By editor - 24 July, 2015
"Must we forget that Saul was converted on the road to Damascus? Wasn't he baptized, confirmed and ordained a priest and sent on his great mission in the world by the Church of Syria that had its beginnings in Damascus?"
“At the time of this writing, Aleppo is undergoing a massive assault by jihadists, and bombs have been falling for hours. It is as if everything is being done to scare people and push them to leave. Must it be recalled that we have been fighting fiercely for years against this phenomenon of emigration—which weakens us and which compromises the presence of the Church of the Apostles in the land that saw the very beginnings of Christianity?” writes Archbishop Jean-Clément Jeanbart, the Melkite Greek Catholic archbishop of Aleppo.
In a moving text released to Aid to the Church in Need on 17th July he writes: “Must we forget that Saul was converted on the road to Damascus? Wasn’t he baptized, confirmed and ordained a priest and sent on his great mission in the world by the Church of Syria that had its beginnings in Damascus? This Church, which has given up millions of martyrs, and which have irrigated with their innocent blood the soil of our country! This Church, which for century after century has raised the most faithful Christians—faithful, to the point of death, to Jesus Christ; doesn’t this Church deserve to be helped and supported so that it can continue its two-thousand year journey on the path of the Christian faith?
“For us bishops, successors of the Apostles and shepherds of the faithful in Syria, acting to further the continuation of the Christian presence in the country is a huge responsibility and a sacred task—on imposed upon us by our belonging to the line of the Apostles, founders of this Church cherished by the Lord. This Church was blessed by the Grace of His Merciful Spirit, from its birth in Jerusalem on the very day of Pentecost, when thousands of Syrian Jews, having come to the city on a pilgrimage to attend the feast, were baptized by Peter and the Apostles themselves (Acts 2:41).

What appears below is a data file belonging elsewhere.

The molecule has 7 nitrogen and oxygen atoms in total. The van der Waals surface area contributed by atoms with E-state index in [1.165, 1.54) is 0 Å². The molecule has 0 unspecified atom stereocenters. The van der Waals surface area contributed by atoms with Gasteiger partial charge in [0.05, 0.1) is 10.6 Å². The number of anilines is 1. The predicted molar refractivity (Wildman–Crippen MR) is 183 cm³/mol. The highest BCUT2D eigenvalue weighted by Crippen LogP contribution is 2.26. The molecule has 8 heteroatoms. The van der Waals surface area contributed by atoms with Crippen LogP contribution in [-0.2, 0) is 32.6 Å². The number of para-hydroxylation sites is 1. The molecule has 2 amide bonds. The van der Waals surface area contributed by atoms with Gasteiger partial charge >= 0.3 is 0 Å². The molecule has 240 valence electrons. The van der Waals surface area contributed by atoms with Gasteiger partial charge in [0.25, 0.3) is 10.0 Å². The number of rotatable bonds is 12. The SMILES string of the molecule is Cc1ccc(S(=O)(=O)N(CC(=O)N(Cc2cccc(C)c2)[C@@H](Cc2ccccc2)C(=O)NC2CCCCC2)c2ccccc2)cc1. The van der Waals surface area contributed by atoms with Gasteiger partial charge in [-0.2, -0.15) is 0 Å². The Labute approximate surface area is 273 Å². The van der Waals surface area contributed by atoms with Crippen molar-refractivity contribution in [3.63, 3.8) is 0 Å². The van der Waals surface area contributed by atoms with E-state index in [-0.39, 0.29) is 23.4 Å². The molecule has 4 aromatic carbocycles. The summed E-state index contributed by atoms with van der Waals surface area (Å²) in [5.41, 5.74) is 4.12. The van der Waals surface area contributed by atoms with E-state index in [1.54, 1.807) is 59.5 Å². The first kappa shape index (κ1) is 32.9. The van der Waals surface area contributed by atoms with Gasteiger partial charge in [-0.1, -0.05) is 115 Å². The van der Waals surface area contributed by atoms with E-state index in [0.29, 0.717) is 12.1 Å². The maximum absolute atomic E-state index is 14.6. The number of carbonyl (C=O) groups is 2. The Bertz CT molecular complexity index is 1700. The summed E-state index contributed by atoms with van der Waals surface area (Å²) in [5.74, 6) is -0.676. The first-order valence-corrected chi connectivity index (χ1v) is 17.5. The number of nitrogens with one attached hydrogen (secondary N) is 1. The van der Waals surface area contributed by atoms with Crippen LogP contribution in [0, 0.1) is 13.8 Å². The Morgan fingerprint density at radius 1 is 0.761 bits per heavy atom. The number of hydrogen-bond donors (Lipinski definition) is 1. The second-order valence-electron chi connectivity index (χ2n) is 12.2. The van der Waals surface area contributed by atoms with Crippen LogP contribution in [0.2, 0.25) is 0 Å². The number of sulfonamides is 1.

“We do all that we can to allow the faithful to live on in this time of great trial in which humanitarian aid has become a priority. We stay close to them to give them courage. We try to give them reasons to believe in a brighter future in this country. To give our words more power and our material support more heft, we have launched the initiative “Build to Stay,” a movement that aims to bring together a great number of faithful who are convinced of the importance of our presence in this country.
“Together, we want to convey a message of optimism, one that encourages perseverance; together we want to establish a program of development and concrete aid to benefit small businesses, and rebuild small workshops, as well as repair homes that have been damaged and rendered uninhabitable.
“If you want to help us, pray with us for an end to this war. If you want to help us, fight to bring peace to our land. If you want to help us, help us support those Christians who have decided to stay to ensure the perennial Christians presence in the country. If you want to help us, help us accompany these faithful in their battle against defeat and in their efforts to “Build to Stay.”
Courtesy: Aid to the Church in Need